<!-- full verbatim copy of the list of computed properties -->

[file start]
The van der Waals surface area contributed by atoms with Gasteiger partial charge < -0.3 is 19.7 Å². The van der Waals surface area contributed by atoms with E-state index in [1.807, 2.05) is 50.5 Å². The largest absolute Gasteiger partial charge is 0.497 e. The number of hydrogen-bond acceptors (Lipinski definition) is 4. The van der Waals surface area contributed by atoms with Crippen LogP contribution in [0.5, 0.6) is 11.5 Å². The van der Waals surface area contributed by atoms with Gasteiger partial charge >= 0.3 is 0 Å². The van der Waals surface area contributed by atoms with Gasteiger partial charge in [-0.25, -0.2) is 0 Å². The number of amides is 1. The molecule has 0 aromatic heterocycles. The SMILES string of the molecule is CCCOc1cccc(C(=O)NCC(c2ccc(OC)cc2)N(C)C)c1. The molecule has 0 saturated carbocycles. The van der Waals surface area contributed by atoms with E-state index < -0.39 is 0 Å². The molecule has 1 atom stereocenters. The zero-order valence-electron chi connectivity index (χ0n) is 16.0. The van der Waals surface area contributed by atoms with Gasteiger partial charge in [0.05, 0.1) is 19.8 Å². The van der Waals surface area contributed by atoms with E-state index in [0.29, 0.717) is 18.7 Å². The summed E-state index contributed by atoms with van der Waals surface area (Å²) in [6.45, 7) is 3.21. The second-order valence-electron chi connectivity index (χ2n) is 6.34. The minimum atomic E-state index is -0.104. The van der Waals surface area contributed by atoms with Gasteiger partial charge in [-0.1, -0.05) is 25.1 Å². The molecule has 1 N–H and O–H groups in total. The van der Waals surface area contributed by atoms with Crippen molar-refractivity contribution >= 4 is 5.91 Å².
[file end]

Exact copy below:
The van der Waals surface area contributed by atoms with Gasteiger partial charge < -0.3 is 19.7 Å². The van der Waals surface area contributed by atoms with E-state index in [1.807, 2.05) is 50.5 Å². The largest absolute Gasteiger partial charge is 0.497 e. The number of hydrogen-bond acceptors (Lipinski definition) is 4. The van der Waals surface area contributed by atoms with Crippen LogP contribution in [0.5, 0.6) is 11.5 Å². The van der Waals surface area contributed by atoms with Gasteiger partial charge >= 0.3 is 0 Å². The van der Waals surface area contributed by atoms with Gasteiger partial charge in [-0.25, -0.2) is 0 Å². The number of amides is 1. The molecule has 0 aromatic heterocycles. The SMILES string of the molecule is CCCOc1cccc(C(=O)NCC(c2ccc(OC)cc2)N(C)C)c1. The molecule has 0 saturated carbocycles. The van der Waals surface area contributed by atoms with E-state index < -0.39 is 0 Å². The molecule has 1 atom stereocenters. The zero-order valence-electron chi connectivity index (χ0n) is 16.0. The van der Waals surface area contributed by atoms with Gasteiger partial charge in [0.05, 0.1) is 19.8 Å². The van der Waals surface area contributed by atoms with E-state index in [0.29, 0.717) is 18.7 Å². The summed E-state index contributed by atoms with van der Waals surface area (Å²) in [6.45, 7) is 3.21. The second-order valence-electron chi connectivity index (χ2n) is 6.34. The minimum atomic E-state index is -0.104. The van der Waals surface area contributed by atoms with Gasteiger partial charge in [-0.1, -0.05) is 25.1 Å². The molecule has 1 N–H and O–H groups in total. The van der Waals surface area contributed by atoms with Crippen molar-refractivity contribution >= 4 is 5.91 Å².